Here is where Columbus stands along with all peers in the 1.5-2.5 million range, along with the Midwest’s largest.

Metro Area Population Ranking, Census 2010, July 1, 2013 and July 1, 2014

2010                                             2013                                   2014
1. Chicago, IL: 9,461,105 ——–1. Chicago: 9,544,796———–1. Chicago, IL: 9,554,598
2. Detroit, MI: 4,296,250———-2. Detroit, MI: 4,295,394——-2. Detroit, MI: 4,296,611
3. Minneapolis, MN: 3,348,859–3. Minneapolis: 3,461,434—3. Minneapolis: 3,495,176
4. St. Louis, MO: 2,787,701——4. St. Louis: 2,801,587——-4. St. Louis, MO: 2,806,207
5. Pittsburgh, PA: 2,356,285—–5. Pittsburgh: 2,360,565—–5. Charlotte, NC: 2,380,314
6. Portland, OR: 2,226,009—–6. Charlotte, NC: 2,337,339–6. Pittsburgh, PA: 2,355,968
7. Charlotte, NC: 2,217,012—-7. Portland, OR: 2,314,747—7. Portland, OR: 2,348,247
8. Sacramento, CA: 2,149,127-8. San Antonio: 2,282,201—8. San Antonio: 2,328,652
9. San Antonio, TX: 2,142,508-9. Orlando, FL: 2,271,083—-9. Orlando, FL: 2,321,418
10. Orlando, FL: 2,134,411-10. Sacramento: 2,217,515-10. Sacramento, CA: 2,244,397
11. Cincinnati: 2,114,580—11. Cincinnati: 2,138,536——–11. Cincinnati: 2,149,449
12. Cleveland: 2,077,240—-12. Cleveland: 2,065,328—12. Kansas City, MO: 2,071,133
13. Kansas City: 2,009,342–13. Kansas City: 2,055,351–13. Las Vegas, NV: 2,069,681
14. Las Vegas: 1,951,269–14. Las Vegas, NV: 2,029,316—14. Cleveland: 2,063,598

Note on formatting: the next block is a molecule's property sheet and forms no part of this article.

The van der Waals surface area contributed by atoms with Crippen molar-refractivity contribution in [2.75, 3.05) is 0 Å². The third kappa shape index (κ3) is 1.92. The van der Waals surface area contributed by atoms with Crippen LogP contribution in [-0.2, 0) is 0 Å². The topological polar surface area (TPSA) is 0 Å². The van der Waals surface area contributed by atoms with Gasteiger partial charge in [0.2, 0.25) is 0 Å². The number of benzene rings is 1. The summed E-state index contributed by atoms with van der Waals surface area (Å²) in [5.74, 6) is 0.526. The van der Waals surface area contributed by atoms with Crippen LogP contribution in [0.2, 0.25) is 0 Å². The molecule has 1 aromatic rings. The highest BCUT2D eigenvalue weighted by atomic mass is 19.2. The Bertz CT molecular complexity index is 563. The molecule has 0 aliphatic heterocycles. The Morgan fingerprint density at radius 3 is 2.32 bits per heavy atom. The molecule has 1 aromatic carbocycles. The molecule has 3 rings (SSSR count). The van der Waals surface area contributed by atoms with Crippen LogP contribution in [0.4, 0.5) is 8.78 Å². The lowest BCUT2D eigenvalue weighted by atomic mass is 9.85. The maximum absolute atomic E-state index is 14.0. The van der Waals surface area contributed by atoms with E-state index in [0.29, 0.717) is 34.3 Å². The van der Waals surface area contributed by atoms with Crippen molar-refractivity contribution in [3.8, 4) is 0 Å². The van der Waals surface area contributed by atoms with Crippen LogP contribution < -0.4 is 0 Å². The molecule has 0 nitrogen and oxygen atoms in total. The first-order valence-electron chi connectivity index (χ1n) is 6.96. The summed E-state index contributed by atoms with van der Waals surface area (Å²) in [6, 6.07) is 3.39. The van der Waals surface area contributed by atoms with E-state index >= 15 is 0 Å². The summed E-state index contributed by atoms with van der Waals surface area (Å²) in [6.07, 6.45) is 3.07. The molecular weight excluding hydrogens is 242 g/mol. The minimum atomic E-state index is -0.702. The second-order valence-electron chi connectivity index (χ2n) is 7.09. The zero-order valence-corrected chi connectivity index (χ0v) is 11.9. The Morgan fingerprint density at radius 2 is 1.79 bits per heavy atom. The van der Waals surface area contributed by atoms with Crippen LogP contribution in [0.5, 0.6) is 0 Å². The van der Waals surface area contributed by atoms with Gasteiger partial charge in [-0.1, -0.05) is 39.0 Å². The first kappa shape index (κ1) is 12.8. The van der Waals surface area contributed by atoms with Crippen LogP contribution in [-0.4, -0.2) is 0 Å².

15. Columbus: 1,901,974—-15. Columbus: 1,969,032——-15. Columbus: 1,994,536
16. Indianapolis, IN: 1,887,877–16. Indianapolis: 1,953,146–16. Indianapolis: 1,971,274
17. San Jose, CA: 1,836,911–17. San Jose, CA: 1,928,701–17. San Jose: 1,952,872
18. Austin, TX: 1,716,289—–18. Austin, TX: 1,885,803——18. Austin, TX: 1,943,299
19. Virginia Beach: 1,676,822–19. Nashville, TN: 1,758,577–19. Nashville: 1,792,649
20. Nashville: 1,670,890–20. Virginia Beach: 1,707,385–20. Virginia Beach: 1,716,624
21. Providence, RI: 1,600,852–21. Providence: 1,605,521–21. Providence: 1,609,367
22. Milwaukee, WI: 1,555,908–22. Milwaukee: 1,570,167—22. Milwaukee: 1,572,245
23. Grand Rapids: 988,938-23. Grand Rapids: 1,017,247-23. Grand Rapids: 1,027,703
24. Omaha, NE: 865,350—-24. Omaha, NE: 895,573——24. Omaha, NE: 904,421
25. Dayton: 799,232———-25. Dayton: 801,645————-25. Dayton: 800,836
26. Akron: 703,200———–26. Akron: 703,210—————26. Akron: 703,825
27. Wichita, KS: 630,919—-27. Wichita, KS: 638,259——27. Wichita, KS: 641,076
28. Toledo: 610,001———-28. Madison, WI: 627,466—–28. Madison, WI: 633,787
29. Madison, WI: 605,435–29. Toledo, OH: 608,430——29. Des Moines, IA: 611,549
30. Des Moines, IA: 569,633–30. Des Moines, IA: 600,086–30. Toledo, OH: 607,456
31. Youngstown: 565,773–31. Youngstown: 556,129—–31. Youngstown: 553,263

Total Births Census 2010 to July 1, 2014
Chicago, IL: 516,295
Detroit, MI: 212,571
Minneapolis, MN: 192,866
Charlotte, NC: 125,143
Kansas City, MO: 117,872
Portland, OR: 117,482
Cincinnati: 117,072
Sacramento, CA: 116,893
Orlando, FL: 114,387
Columbus: 113,392
Indianapolis, IN: 113,127
Las Vegas, NV: 111,857
Austin, TX: 107,591
San Jose, CA: 105,447
Pittsburgh, PA: 100,888
Cleveland: 98,504
Virginia Beach, VA: 96,734
Nashville, TN: 96,440
Milwaukee, WI: 84,990
Providence, RI: 70,850
Grand Rapids, MI: 57,551
Omaha, NE: 55,860
Dayton: 40,683
Wichita, KS: 40,276
Des Moines, IA: 36,423
Akron: 32,228
Toledo: 32,024
Madison, WI: 31,280
Youngstown: 23,686

Total Deaths Census 2010 to July 1, 2014
Chicago, IL: 289,440
Detroit, MI: 166,387
Pittsburgh, PA: 114,531
Minneapolis, MN: 90,773
Cleveland: 88,446
Cincinnati: 77,345
Charlotte, NC: 71,315
Kansas City, MO: 68,102
Sacramento, CA: 67,943
Portland, OR: 67,820
Orlando, FL: 65,979
Indianapolis, IN: 64,207
Columbus: 62,011
Providence, RI: 61,604
Las Vegas, NV: 60,256